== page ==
While success in Hollywood usually takes years of long hard struggle, screenwriter Iris Yamashita reached the pinnacle of her career with her first script, "Letters from Iwo Jima" (2006), the Clint Eastwood directed war epic about the famed Pacific theater battle told from the perspective of the Japanese soldiers. Prior to landing the assignment, Yamashita had a day job as a web programmer while working on writing during her spare time. Her only recognition as a writer was taking first place at the Big Bear Screenwriting Competition with her script "Traveler in Tokyo" and publishing a couple of short stories in Wingspan, All Nippon Airway's inflight magazine. Despite never having been paid as a professional, Yamashita landed the job thanks to Paul Haggis, who championed the fledgling scribe to Eastwood when she was helping to research "Flags of Our Fathers" (2006), the companion film to "Letters" as told from the American point of view. In a matter of months, Yamashita went from unknown commodity to Oscar nominee - a leap most writers dream of, but never achieve.
Yamashita was born in Missouri and raised in Hawaii, a first generation Japanese-American. Her parents were both originally from Japan and lived through the horrors of World War II - her mother's house in Tokyo was burned during a firebombing in March 1945, around the same time Iwo Jima fell to the United States. Yamashita went on to graduate Cum Laude with a bachelor's degree in Bioengineering from the University of California, San Diego. She later earned her master's in Mechanical Engineering from U.C. Berkley, then spent a year at the University of Tokyo as a research student studying virtual reality. Despite an academic career steeped in the sciences, Yamashita developed a passion for writing fiction while an undergraduate at UCSD. After winning the screenplay competition, she was signed as a client at Creative Artists Agency where Haggis was also represented.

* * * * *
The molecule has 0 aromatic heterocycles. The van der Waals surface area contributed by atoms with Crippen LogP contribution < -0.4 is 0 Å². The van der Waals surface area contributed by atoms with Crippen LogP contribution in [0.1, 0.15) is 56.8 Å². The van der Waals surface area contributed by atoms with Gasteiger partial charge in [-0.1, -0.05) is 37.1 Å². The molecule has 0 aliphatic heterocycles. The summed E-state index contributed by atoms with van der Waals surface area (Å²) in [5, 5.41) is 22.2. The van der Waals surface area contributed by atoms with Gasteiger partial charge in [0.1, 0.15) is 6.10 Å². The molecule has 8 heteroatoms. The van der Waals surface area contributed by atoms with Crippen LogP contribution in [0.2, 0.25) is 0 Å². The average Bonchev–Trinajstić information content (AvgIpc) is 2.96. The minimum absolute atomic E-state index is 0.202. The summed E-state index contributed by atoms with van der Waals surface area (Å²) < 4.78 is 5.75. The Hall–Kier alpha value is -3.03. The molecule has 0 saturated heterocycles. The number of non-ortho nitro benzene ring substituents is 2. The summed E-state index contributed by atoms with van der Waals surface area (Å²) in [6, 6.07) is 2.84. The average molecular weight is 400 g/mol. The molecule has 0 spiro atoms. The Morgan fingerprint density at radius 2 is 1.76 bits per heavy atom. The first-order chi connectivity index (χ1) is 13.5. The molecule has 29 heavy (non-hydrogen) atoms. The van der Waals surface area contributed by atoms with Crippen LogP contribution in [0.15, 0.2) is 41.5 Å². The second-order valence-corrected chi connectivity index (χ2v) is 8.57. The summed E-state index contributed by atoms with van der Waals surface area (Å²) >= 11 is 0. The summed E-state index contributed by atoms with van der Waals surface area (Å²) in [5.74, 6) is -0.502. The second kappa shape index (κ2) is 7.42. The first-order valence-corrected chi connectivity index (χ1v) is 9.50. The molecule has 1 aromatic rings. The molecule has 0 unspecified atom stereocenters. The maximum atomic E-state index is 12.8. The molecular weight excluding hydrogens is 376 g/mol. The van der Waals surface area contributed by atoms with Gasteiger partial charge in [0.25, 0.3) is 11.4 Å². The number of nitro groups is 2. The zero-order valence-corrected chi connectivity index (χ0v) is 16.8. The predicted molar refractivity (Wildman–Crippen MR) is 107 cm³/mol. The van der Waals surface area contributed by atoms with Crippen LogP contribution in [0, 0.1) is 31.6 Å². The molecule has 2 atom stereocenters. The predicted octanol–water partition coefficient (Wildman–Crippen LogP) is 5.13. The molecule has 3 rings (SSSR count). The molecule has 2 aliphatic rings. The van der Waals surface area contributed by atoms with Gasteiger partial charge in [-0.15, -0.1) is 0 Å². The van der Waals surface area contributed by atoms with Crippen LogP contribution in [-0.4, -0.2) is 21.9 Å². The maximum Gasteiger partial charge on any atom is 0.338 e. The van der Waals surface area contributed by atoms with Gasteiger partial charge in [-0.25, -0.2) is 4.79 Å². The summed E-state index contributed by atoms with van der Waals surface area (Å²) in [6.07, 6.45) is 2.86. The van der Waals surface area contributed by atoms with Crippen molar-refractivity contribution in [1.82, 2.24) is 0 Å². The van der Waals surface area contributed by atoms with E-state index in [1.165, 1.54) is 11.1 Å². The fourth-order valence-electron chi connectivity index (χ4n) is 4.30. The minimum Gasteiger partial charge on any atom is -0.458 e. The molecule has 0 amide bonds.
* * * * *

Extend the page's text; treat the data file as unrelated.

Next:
With the writer-director neck deep in postproduction on his Oscar-winning picture, "Crash" (2005), Haggis sought another screenwriter to help him with "Letters from Iwo Jima." Yamashita got the job after their second meeting - a shock to the inexperienced scribe, who described herself as being "very nervous" about meeting the iconic Eastwood. Her rattled nerves were soon assuaged by Eastwood's calm demeanor - the director's hands-off approach to handling writers and actors allowed Yamashita to work on the drafts with relative freedom and encouragement. Starting on the letters written by Japanese soldiers that first sparked Eastwood to make the film, Yamashita developed a simple, but deeply moving look at the enemies fighting American soldiers on the black sand beaches of a tiny island in the Pacific - but without whitewashing the war crimes they committed, thus helping to complete an unprecedented filmmaking achievement. For her stunning work, Yamashita received an Academy Award nomination for Best Original Screenplay.